BoLS logo Tabletop, RPGs & Pop Culture
Advertisement

Dungeons And Diversity – Representation And Tolerance In Waterdeep: Dragon Heist

5 Minute Read
Sep 13 2018
Advertisement

Waterdeep Dragon Heist shows off what good representation looks like. And honestly, it’s better for it.

Alright gang, let’s do this. Waterdeep: Dragon Heist might not be a perfect adventure, but it does such an amazing job of leading by example. Whether it’s showing off how to handle adventures in an urban setting, or telling DMs, ‘hey it’s okay to hand out lots of treasure if you give your PCs things to spend it on’ you can find Waterdeep setting an example for others to follow, adapt, tinker with, and play from. I think this is probably the greatest strength that Dragon Heist has–any DM can run it, have a wonderful several sessions, and be set up for success afterwards, whether a total newbie or a veteran. There’s a lot of good groundwork laid on the streets of the Crown of the North.

And that’s what brings us to the matter at hand today–Waterdeep: Dragon Heist also shows off how easy it is to represent a variety of peoples and perspectives in a campaign setting without having to make it a big deal. A big part of it is just coming up with people with interesting personalities, with characters that are fun to interact with in the first place, and then just finding ways to include everyone in that list. Thumbing through its pages you can find people of all shapes and sizes.

And amid the Crossbow-handed Dwarves and Mind Flayers who breed Intellect Devourers…

…you’ll find folks like Vajra Safahr, the newest Blackstaff. Inheriting the title from Khelben Arunsun, she now wields the Blackstaff from whence the former archmage took his nickname. Guided by the spirits of all the previous Blackstaves, she’s the new High Wizard of Waterdeep, and is a capable Wizard in her own right, but fairly new–viewed as something of an upstart but more than capable of holding her own against some of the more hidebound wizards. She’s presented as one potential ally for the Adventurers, or a potential foil, depending on their allegiances and actions, and she’s also a woman of color in a position of power.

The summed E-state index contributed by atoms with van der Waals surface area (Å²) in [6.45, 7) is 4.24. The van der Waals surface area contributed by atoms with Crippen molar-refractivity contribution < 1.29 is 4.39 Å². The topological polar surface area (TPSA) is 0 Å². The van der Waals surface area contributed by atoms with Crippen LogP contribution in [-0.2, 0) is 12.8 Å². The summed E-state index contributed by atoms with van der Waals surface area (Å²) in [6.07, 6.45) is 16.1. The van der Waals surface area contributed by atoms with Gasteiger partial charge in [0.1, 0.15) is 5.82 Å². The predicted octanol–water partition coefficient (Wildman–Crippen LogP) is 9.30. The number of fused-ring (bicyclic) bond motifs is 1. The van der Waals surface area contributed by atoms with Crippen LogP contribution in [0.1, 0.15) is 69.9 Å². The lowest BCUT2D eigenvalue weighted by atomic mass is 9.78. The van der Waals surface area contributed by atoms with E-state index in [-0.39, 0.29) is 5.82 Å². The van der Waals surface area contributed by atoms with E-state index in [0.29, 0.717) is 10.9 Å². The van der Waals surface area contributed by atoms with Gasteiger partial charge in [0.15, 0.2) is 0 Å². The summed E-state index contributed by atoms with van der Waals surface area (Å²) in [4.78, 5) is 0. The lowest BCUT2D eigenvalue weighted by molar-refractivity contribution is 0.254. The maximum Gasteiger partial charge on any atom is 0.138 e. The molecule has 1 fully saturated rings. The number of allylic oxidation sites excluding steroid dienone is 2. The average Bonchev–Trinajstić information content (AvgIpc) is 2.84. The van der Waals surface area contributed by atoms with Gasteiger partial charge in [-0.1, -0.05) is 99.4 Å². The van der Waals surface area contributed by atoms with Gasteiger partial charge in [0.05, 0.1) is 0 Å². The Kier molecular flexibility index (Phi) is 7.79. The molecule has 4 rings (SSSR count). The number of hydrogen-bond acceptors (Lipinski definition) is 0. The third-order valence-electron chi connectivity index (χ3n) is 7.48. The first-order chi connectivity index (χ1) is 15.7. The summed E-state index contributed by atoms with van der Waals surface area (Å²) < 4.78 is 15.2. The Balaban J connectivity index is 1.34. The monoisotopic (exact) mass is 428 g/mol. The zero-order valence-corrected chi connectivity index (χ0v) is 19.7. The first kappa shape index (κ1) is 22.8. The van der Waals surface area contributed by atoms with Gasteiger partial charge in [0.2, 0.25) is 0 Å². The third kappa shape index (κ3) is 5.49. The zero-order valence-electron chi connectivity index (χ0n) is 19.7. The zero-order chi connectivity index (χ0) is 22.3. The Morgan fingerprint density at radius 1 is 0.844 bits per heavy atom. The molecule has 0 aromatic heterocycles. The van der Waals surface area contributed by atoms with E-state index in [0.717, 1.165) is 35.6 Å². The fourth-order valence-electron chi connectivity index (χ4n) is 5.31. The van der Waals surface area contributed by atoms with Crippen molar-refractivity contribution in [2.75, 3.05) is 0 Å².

Advertisement

Her story is pretty fun, she’s a maverick who isn’t afraid to call on adventurers or other resources to get the job done–but also her being in a position of power and so plainly accepted/included in the game is pretty amazing. It’s a big step towards visibility, which is a big step towards making the game feel open to a lot of people. Sure, in your imagination you can be whatever you want–there are grey-skinned elves, and red tiefling children scampering around–but I can tell you firsthand that seeing yourself represented in the official art is pretty empowering. It makes it easier to see yourself there.

Just like in Chapter 2 where amid the shops of Trollskull Alley you’ll find Avi and Embric, a water and fire genasi couple. Avi is a skilled armorer who spends his spare time working for the Splendid Order of Armorers, Locksmiths, and Finesmiths, while Embric is a weaponsmith who claims he’s descended from the efreet of Calimshan. And just having characters be a gay married couple like that does loads of work. It’s a very small section of the book and it doesn’t make that much difference to the progression of the story, right? But, finding them there specifically and intentionally says a lot about the world.

It says, “yeah gay people aren’t persecuted in Waterdeep, gay marriage is legal and you can just be open about it and not have to hide things,” among other things. Because whether you explicitly put gay characters (or bisexual, or transgender, or of different skin color, or different body types) in the game or not, players who identify as them will imagine they’re there. And so they’ll look for them. And if they don’t see them, that sends a message all its own. If they’re not mentioned, are they in hiding? Do they not exist? What are the signs of a closeted character–and then, intentional or not, you’ve said something about your world. I know, it’s a lot for such a little sentence, but that’s a big part of why it’s so important, and why these articles keep cropping up.

It’s text boxes like this that explicitly say “hey you’re welcome here, at this table, in this game, in this community” that express one of the best things about D&D. It’s a game for anyone. It’s a game for everyone. Whether you’re shy and trying to find your place in the world, or a character actor who was in Hackers; a police officer who spends his time in between traffic stops coming up with dungeon crawls or Dame Judy Dench, you can play Dungeons and Dragons.

But one of the fruits of this effort to have more diverse representation is the wider variety of characters you can find in this adventure. Like the aforementioned crossbow-handed dwarf, who is a relentless opponent players will likely face.

Advertisement

Or perhaps you prefer Magical Construct Don Quixote, aka the Nimblewright, who features heavily in the chase for the Stone of Golorr, a magically transformed Aboleth that will tell you secrets but also steal your mind.

Or all the friendly faces that hang out around the Yawning Portal, reaady to swap stories and share tips, rumors, and on occasion, lend a hand in a scrap.

Though you might want to watch out for Meloon Wardragon, he’s secretly had his brain eaten by one of Nihiloor’s Intellect Devourers, and now he’s a secret sleeper agent for the Xanathar’s Guild.

And that’s just some of the diverse and wondrous people you’ll find in Waterdeep: Dragon Heist.

Happy Adventuring!

Avatar
Author:
Advertisement
  • D&D: Waterdeep Dragon Heist - The BoLS Review